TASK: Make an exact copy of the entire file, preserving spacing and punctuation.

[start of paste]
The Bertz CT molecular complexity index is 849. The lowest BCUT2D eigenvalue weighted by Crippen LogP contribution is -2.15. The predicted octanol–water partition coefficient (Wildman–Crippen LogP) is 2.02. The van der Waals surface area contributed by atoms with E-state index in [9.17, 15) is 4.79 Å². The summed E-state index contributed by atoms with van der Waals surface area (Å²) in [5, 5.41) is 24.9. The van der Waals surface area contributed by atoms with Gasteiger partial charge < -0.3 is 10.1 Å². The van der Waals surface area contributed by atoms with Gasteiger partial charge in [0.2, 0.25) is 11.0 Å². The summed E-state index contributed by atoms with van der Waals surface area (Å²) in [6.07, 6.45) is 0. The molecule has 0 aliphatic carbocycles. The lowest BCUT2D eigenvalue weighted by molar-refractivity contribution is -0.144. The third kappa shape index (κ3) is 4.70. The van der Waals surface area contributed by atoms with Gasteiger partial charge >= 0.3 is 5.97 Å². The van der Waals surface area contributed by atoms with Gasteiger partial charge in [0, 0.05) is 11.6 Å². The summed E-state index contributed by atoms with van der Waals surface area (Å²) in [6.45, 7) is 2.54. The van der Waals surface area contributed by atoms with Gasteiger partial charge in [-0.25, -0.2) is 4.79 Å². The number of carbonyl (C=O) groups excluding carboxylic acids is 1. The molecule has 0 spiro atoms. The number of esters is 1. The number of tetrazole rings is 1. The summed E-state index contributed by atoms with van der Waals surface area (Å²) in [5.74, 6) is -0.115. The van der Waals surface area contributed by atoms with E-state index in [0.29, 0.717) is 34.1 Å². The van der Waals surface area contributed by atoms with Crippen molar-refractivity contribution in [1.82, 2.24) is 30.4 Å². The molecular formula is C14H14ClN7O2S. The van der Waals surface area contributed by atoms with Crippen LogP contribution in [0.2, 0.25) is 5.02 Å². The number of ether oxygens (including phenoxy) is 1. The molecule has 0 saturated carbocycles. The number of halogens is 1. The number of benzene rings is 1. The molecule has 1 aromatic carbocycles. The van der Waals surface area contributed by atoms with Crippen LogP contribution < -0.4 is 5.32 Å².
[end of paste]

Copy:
The Bertz CT molecular complexity index is 849. The lowest BCUT2D eigenvalue weighted by Crippen LogP contribution is -2.15. The predicted octanol–water partition coefficient (Wildman–Crippen LogP) is 2.02. The van der Waals surface area contributed by atoms with E-state index in [9.17, 15) is 4.79 Å². The summed E-state index contributed by atoms with van der Waals surface area (Å²) in [5, 5.41) is 24.9. The van der Waals surface area contributed by atoms with Gasteiger partial charge < -0.3 is 10.1 Å². The van der Waals surface area contributed by atoms with Gasteiger partial charge in [0.2, 0.25) is 11.0 Å². The summed E-state index contributed by atoms with van der Waals surface area (Å²) in [6.07, 6.45) is 0. The molecule has 0 aliphatic carbocycles. The lowest BCUT2D eigenvalue weighted by molar-refractivity contribution is -0.144. The third kappa shape index (κ3) is 4.70. The van der Waals surface area contributed by atoms with Gasteiger partial charge >= 0.3 is 5.97 Å². The van der Waals surface area contributed by atoms with Gasteiger partial charge in [0, 0.05) is 11.6 Å². The summed E-state index contributed by atoms with van der Waals surface area (Å²) in [6.45, 7) is 2.54. The van der Waals surface area contributed by atoms with Gasteiger partial charge in [-0.25, -0.2) is 4.79 Å². The number of carbonyl (C=O) groups excluding carboxylic acids is 1. The molecule has 0 spiro atoms. The number of esters is 1. The number of tetrazole rings is 1. The summed E-state index contributed by atoms with van der Waals surface area (Å²) in [5.74, 6) is -0.115. The van der Waals surface area contributed by atoms with E-state index in [0.29, 0.717) is 34.1 Å². The van der Waals surface area contributed by atoms with Crippen molar-refractivity contribution in [1.82, 2.24) is 30.4 Å². The molecular formula is C14H14ClN7O2S. The van der Waals surface area contributed by atoms with Crippen LogP contribution in [0.2, 0.25) is 5.02 Å². The number of ether oxygens (including phenoxy) is 1. The molecule has 0 saturated carbocycles. The number of halogens is 1. The number of benzene rings is 1. The molecule has 1 aromatic carbocycles. The van der Waals surface area contributed by atoms with Crippen LogP contribution < -0.4 is 5.32 Å².